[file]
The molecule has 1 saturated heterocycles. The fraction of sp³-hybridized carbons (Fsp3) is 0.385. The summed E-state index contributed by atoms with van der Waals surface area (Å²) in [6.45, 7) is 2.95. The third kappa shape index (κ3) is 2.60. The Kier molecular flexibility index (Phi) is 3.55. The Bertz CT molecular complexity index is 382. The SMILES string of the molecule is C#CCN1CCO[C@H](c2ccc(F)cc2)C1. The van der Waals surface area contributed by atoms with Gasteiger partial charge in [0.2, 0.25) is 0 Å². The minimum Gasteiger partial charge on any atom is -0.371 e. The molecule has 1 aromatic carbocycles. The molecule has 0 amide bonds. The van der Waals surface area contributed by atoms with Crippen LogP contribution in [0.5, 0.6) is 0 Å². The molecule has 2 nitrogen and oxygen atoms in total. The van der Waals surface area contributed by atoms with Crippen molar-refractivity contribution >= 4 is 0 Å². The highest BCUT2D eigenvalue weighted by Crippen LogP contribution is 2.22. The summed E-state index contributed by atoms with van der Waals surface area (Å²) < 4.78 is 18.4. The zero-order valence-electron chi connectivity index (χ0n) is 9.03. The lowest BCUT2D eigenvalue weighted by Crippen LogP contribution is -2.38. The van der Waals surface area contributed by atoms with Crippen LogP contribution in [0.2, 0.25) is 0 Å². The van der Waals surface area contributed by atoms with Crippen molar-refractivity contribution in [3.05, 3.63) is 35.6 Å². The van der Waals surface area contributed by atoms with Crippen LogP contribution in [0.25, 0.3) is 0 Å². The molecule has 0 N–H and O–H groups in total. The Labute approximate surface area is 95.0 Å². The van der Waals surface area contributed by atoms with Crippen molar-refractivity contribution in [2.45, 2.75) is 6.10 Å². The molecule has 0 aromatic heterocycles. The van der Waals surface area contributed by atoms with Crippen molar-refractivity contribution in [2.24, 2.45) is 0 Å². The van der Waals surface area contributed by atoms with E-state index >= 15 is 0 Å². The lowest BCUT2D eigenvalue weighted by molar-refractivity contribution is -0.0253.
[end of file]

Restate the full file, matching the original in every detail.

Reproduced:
The molecule has 1 saturated heterocycles. The fraction of sp³-hybridized carbons (Fsp3) is 0.385. The summed E-state index contributed by atoms with van der Waals surface area (Å²) in [6.45, 7) is 2.95. The third kappa shape index (κ3) is 2.60. The Kier molecular flexibility index (Phi) is 3.55. The Bertz CT molecular complexity index is 382. The SMILES string of the molecule is C#CCN1CCO[C@H](c2ccc(F)cc2)C1. The van der Waals surface area contributed by atoms with Gasteiger partial charge in [0.2, 0.25) is 0 Å². The minimum Gasteiger partial charge on any atom is -0.371 e. The molecule has 1 aromatic carbocycles. The molecule has 0 amide bonds. The van der Waals surface area contributed by atoms with Crippen LogP contribution in [0.5, 0.6) is 0 Å². The molecule has 2 nitrogen and oxygen atoms in total. The van der Waals surface area contributed by atoms with Crippen molar-refractivity contribution >= 4 is 0 Å². The highest BCUT2D eigenvalue weighted by Crippen LogP contribution is 2.22. The summed E-state index contributed by atoms with van der Waals surface area (Å²) < 4.78 is 18.4. The zero-order valence-electron chi connectivity index (χ0n) is 9.03. The lowest BCUT2D eigenvalue weighted by Crippen LogP contribution is -2.38. The van der Waals surface area contributed by atoms with Crippen LogP contribution in [0.2, 0.25) is 0 Å². The van der Waals surface area contributed by atoms with Crippen molar-refractivity contribution in [3.05, 3.63) is 35.6 Å². The van der Waals surface area contributed by atoms with Crippen LogP contribution in [0.25, 0.3) is 0 Å². The molecule has 0 N–H and O–H groups in total. The Labute approximate surface area is 95.0 Å². The van der Waals surface area contributed by atoms with Crippen molar-refractivity contribution in [2.45, 2.75) is 6.10 Å². The molecule has 0 aromatic heterocycles. The van der Waals surface area contributed by atoms with Crippen molar-refractivity contribution in [2.24, 2.45) is 0 Å². The van der Waals surface area contributed by atoms with E-state index >= 15 is 0 Å². The lowest BCUT2D eigenvalue weighted by molar-refractivity contribution is -0.0253.